GOP senators have warned President Donald Trump that there is almost no support among Republican lawmakers for his proposed tariffs on Mexico. This comes as a response to the president’s insistence that if America’s southern neighbor doesn’t stem the flow of immigrants across the border, then Trump will begin to implement tariffs on the country, up to 25%. On Friday, Trump announced that he would suspend the threat after Mexico made some minor concessions.

McConnell’s statements came after a closed-door GOP Senate lunch during which White House Deputy Counsel Pat Philbin and Assistant Attorney General Steve Engel attempted to convince the lawmakers to accept Trump’s proposed tariffs. According to Senate Majority Leader Mitch McConnell (R-Kentucky), “there is not much support in my conference for tariffs, that’s for sure.” Much of the GOP is tired of the use of tariffs, especially since it goes against the free trade beliefs of the party. “A lot of Republican members of the Senate are tariff weary. It’s like, anything but tariffs,” said Sen. Kevin Cramer (R-North Dakota).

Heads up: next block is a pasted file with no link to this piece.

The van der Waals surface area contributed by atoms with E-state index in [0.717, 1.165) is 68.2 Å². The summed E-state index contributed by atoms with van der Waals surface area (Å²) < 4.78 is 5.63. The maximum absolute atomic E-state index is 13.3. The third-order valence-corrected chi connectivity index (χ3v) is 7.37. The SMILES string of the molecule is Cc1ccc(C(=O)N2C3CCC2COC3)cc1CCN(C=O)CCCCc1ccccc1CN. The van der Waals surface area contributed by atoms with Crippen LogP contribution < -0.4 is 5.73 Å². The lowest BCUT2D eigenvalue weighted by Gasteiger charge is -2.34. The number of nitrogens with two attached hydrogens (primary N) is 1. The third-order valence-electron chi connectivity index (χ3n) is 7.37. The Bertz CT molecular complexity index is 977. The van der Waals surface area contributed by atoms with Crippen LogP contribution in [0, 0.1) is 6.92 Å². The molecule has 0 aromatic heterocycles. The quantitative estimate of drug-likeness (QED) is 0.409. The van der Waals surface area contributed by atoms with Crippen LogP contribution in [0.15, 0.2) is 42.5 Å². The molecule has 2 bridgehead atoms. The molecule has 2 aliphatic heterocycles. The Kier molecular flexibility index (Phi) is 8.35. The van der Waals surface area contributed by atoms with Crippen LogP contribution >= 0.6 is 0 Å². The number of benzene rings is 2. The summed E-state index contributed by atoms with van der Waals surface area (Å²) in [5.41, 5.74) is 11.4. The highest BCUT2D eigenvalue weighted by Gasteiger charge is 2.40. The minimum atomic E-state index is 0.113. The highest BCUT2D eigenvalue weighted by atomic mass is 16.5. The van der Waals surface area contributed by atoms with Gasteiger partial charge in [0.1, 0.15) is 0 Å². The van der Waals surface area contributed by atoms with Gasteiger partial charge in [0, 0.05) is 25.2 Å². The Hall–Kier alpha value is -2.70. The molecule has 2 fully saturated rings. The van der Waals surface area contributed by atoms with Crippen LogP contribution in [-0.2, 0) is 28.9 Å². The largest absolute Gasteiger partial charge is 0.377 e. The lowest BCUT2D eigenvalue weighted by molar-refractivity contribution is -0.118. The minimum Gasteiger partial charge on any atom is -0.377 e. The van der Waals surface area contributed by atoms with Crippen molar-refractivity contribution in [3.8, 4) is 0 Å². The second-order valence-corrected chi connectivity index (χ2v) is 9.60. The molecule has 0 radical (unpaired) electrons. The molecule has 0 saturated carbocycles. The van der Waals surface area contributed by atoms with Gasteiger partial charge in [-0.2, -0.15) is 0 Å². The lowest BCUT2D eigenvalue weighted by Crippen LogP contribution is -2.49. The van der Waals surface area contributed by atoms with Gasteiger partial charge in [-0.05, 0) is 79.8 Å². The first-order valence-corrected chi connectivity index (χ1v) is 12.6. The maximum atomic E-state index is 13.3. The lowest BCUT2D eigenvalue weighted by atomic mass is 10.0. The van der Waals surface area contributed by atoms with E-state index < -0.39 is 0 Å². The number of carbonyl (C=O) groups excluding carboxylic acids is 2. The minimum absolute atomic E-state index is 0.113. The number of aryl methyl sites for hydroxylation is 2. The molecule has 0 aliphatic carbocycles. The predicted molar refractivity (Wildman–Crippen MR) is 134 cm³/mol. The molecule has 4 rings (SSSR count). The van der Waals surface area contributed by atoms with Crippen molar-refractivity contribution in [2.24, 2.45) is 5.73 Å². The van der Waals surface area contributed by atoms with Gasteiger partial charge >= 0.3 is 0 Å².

Not only are many of the Republicans supporters of free trade, but many of them are from southern states which border Mexico and would be hit hardest by tariffs. Sen. Ted Cruz (R-Texas) stated, “I will yield to nobody in passion and seriousness and commitment for securing the border… but there’s no reason for Texas farmers and ranchers and manufacturers and small businesses to pay the price of massive new taxes.”

While the Senate has stood with Trump on his tariffs on places like China, the body is much less eager to support a trade barrier with one of the nation’s biggest trade partners. Mexico is the single biggest importer of American goods, and the second biggest exporter to America, meaning that in order to harm Mexico, the U.S. would also have to harm itself. With the 2020 elections coming up, many Republicans are afraid to damage the growing economy, one of their most appealing achievements. Sen. Mitt Romney (R-Utah) said, “When it comes to applying a tariff to Mexico, I for one would not support that. I do not favor tariffs being applied to friends like Mexico.”

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While it is unclear whether or not enough GOP members oppose these tariffs strongly enough to create a supermajority and override a presidential emergency declaration, the fact that such a possibility is even being considered shows how much Republicans dislike the idea of tariffs should Trump reverse course and decide to implement them again.

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